Cooperstown, A Jazz Opera in Nine Innings
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A jazz opera about baseball by Sasha Matson — enhanced by the superb quality of the recording.

The word opera conjures up images of large casts, a huge orchestra and chorus and massive logistical issues. Not Cooperstown! A jazz opera in nine innings, Cooperstown utilizes five solo singers and a 1950s modern jazz quintet. Based on A. Bartlett Giamatti's essay, "The Green Fields of the Mind," composer Sasha Matson has, with librettist Mark Miller, used baseball as an art form, with the capacity to express the deepest emotional truths about individuals and society. Matson reflects baseball's own specific historical musical attributes in his composition. One is the sound of the stadium organ, which led him to score the music for a "Miles" jazz quintet. This particular grouping of instruments is as capable as any large orchestra of realizing music in all its potential variety. The musical materials boil down to the rising three-chord "Charge" fanfare still heard in stadiums everywhere. Sasha Matson graduated from the San Francisco Conservatory of Music and UCLA, where he received his Ph.D. He has scored music for feature film and other multi-media in addition to own his compositional work. He writes about audio and music and is an associate editor for Positive Feedback Online.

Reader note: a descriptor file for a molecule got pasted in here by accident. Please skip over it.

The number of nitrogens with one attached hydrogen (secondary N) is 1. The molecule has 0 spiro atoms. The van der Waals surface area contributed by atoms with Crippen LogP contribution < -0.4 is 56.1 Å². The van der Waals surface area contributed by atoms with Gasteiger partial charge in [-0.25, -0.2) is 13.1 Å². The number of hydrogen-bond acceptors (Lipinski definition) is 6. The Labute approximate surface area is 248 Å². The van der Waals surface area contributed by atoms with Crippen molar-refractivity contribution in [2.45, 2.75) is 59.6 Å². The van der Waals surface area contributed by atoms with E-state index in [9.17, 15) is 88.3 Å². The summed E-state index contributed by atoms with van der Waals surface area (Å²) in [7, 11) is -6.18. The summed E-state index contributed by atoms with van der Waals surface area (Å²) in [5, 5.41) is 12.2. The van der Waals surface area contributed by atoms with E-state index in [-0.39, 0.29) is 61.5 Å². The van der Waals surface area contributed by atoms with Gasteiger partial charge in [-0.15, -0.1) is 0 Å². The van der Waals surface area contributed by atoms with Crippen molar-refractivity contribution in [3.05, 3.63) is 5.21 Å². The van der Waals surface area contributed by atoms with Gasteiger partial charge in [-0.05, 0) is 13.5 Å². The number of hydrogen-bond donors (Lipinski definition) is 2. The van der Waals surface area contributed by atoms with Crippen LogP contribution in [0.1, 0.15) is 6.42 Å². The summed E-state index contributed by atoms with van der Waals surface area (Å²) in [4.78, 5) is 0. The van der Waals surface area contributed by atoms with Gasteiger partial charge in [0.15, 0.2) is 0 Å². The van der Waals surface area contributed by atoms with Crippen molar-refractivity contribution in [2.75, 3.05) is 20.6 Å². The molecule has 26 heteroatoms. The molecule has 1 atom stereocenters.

Sasha Matson, composer
Cooperstown, A Jazz Opera in Nine Innings
Julie Adams; Daniel Favela; Carin Gilfry; Rod Gilfry; Daniel Montenegro; Gernot Bernroider, drums; Russ Johnson, trumpets; Rich Mollin, bass; Jason Rigby, saxophones; Sean Wayland, keyboards; Sasha Matson, conductor

Stereophile: Record of the Month, April 2015 -- read the complete review through this link

“…an inventive and winning chamber opera. …The performance…is first class with ex-cellent instrumentalists…and luxury casting for the five roles. …Cooperstown offers a captivating listening experience, and there are enough delights in the recording to wish that some venue might wish to mount a live production! Highly recommended to jazz and opera lovers alike – not to mention baseball fans!” - read the complete review at Fanfare